In one illustrative example, a borrower may initially generate the table by clicking on an icon, and when prompted, input the File Requested for Download information. The borrower's device could generate the remaining portions of the information in the table. When a potential lender receives the borrower's request, their device may simply prompt for a decision to be a lender. If the potential lender answers “yes”, then their device may prompt the potential lender for a price. As set forth above, the rest of the information in the table may be generated automatically. An illustrative formation and rearrangement of a bandwidth-sharing ad hoc network architecture is set forth in co-pending application Ser. No. 11/755,775.

A borrower completes one line of a new table to describe their node. At this stage, the node name, type, location and file requested columns may be completed. For example, as shown in TABLE 1, Borrower 1 would complete the table showing current location on a Wi-Fi Network called ‘Airport’, with IP address 192.168.2.3, to download a file from http://location.com/myfile. At this stage, the other columns may remain blank.

TABLE 1
File Service Current
Node Node Requested Level Quality of
Name Type Location for Transfer Price Objective Service
Borrower 1 Borrower Wi-Fi http://location.com/myfile NA NA NA
network
‘AIRPORT’
IP Address:
192.168.2.3

The borrower broadcasts the table to request potential lenders to form an ad hoc network. This broadcast, in embodiments, includes the table for completion by any available nodes within range that could be used to form the ad hoc network. The table may be broadcast over the wireless network using a plurality of different protocols such as Bluetooth®, Wi-Fi or Cellular. The table can be represented in binary, xml, text or other data format optimized for the type of data transport.

A node receives the broadcast, including the table, and a potential lender completes necessary information in the table, including the price information. For example, as shown in TABLE 2, below, Lender 1 is a node on the same Wi-Fi network ‘Airport’ and is able to perform lender functions for $5/MB at a rate of 1 kb/second. The “File Requested for Transfer” column may remain blank, because the borrower has not yet decided which of the potential lenders will be part of the bandwidth-sharing ad hoc network. Additionally, the “Current Quality of Service” column may remain blank, because no bandwidth sharing has occurred yet.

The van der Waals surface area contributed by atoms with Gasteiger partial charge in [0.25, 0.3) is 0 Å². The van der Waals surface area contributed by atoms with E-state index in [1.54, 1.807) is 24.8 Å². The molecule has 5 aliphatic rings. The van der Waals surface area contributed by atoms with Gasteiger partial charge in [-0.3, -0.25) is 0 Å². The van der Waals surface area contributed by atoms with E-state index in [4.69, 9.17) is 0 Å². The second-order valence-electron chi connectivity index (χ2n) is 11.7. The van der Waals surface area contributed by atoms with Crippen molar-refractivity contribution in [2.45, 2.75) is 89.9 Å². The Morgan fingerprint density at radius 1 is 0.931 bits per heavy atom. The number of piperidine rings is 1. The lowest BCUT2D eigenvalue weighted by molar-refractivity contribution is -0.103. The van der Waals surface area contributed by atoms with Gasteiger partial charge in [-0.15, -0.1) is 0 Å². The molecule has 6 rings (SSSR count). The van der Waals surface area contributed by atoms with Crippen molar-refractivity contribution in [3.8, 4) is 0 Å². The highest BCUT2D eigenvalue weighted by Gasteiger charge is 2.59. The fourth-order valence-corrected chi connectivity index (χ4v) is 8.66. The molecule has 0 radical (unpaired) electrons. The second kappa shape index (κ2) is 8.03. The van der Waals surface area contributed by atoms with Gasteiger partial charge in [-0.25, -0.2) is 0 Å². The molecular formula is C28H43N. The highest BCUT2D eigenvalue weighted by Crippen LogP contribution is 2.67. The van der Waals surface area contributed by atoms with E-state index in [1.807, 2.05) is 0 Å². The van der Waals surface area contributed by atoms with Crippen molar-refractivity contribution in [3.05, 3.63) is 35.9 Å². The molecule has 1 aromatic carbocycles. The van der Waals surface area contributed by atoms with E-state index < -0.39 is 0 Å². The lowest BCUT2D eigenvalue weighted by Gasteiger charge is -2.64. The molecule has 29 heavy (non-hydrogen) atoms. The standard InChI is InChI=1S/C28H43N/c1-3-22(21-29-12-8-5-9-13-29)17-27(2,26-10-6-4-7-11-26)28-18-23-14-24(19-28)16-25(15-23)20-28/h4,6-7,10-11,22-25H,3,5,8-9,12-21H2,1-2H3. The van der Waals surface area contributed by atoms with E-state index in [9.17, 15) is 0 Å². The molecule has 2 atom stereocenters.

TABLE 2
File Service Current
Node Node Requested Level Quality of
Name Type Location for Transfer Price Objective Service
Borrower 1 Borrower Wi-Fi http://location.com/myfile NA NA NA
network
‘AIRPORT’
IP Address:
192.168.2.3
Lender 1 Lender Wi-Fi NA $5/MB Can NA
network download
‘AIRPORT’ at 1 kb/sec
IP Address:
192.168.2.10

Lender 1 may send back this information, including the pricing information, to Borrower 1. The filling and retransmitting of the table, may be repeated for other potential lenders of bandwidth in the ad hoc network. In this manner, the table may gradually be built up such that the borrower can select lenders to use.

For example, as shown below in TABLE 3, additional nodes, Lender 2 and Lender 3, provided the information for each lender, and this information has been tabulated by the borrower, upon receipt. In this example, Lender 2 is on a Bluetooth Network and can download the file requested for transfer at a price of $10/MB and a rate of 2 kb/second. Additionally, Lender 3, is on some other protocol, and can download the file requested for transfer at a price of $10/MB and a rate of 5 kb/second.

TABLE 3
File
Requested Service Current
Node Node for Level Quality of
Name Type Location Transfer Price Objective Service
Borrower 1 Borrower Wi-Fi http://location.com/myfile NA NA NA
network
‘AIRPORT’
IP Address:
192.168.2.3
Lender 1 Lender Wi-Fi NA  $5/MB Can NA
network download
‘AIRPORT’ at 1 kb/sec
IP Address:
192.168.2.10
Lender 2 Lender Bluetooth NA $10/MB Can NA